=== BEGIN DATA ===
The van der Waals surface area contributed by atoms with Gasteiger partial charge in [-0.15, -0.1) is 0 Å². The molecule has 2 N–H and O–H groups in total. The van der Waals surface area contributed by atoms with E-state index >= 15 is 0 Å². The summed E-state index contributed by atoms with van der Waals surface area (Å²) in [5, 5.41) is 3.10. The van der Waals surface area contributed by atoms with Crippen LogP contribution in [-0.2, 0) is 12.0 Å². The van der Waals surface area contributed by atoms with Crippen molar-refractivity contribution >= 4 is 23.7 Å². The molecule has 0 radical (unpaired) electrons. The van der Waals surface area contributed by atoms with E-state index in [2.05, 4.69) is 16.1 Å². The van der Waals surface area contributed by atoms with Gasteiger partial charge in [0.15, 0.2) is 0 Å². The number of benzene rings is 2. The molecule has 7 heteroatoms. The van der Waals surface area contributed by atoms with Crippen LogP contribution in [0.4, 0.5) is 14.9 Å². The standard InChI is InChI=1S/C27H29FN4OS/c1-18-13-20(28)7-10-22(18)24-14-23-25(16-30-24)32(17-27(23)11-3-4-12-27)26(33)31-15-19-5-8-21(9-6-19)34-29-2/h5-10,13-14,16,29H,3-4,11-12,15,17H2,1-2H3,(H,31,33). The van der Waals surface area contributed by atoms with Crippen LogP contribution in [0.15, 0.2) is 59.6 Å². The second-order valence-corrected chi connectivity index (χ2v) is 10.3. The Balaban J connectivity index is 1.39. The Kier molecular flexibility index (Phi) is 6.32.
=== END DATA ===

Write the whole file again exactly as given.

The van der Waals surface area contributed by atoms with Gasteiger partial charge in [-0.15, -0.1) is 0 Å². The molecule has 2 N–H and O–H groups in total. The van der Waals surface area contributed by atoms with E-state index >= 15 is 0 Å². The summed E-state index contributed by atoms with van der Waals surface area (Å²) in [5, 5.41) is 3.10. The van der Waals surface area contributed by atoms with Crippen LogP contribution in [-0.2, 0) is 12.0 Å². The van der Waals surface area contributed by atoms with Crippen molar-refractivity contribution >= 4 is 23.7 Å². The molecule has 0 radical (unpaired) electrons. The van der Waals surface area contributed by atoms with E-state index in [2.05, 4.69) is 16.1 Å². The van der Waals surface area contributed by atoms with Gasteiger partial charge in [0.15, 0.2) is 0 Å². The number of benzene rings is 2. The molecule has 7 heteroatoms. The van der Waals surface area contributed by atoms with Crippen LogP contribution in [0.4, 0.5) is 14.9 Å². The standard InChI is InChI=1S/C27H29FN4OS/c1-18-13-20(28)7-10-22(18)24-14-23-25(16-30-24)32(17-27(23)11-3-4-12-27)26(33)31-15-19-5-8-21(9-6-19)34-29-2/h5-10,13-14,16,29H,3-4,11-12,15,17H2,1-2H3,(H,31,33). The van der Waals surface area contributed by atoms with Crippen LogP contribution in [0.15, 0.2) is 59.6 Å². The second-order valence-corrected chi connectivity index (χ2v) is 10.3. The Balaban J connectivity index is 1.39. The Kier molecular flexibility index (Phi) is 6.32.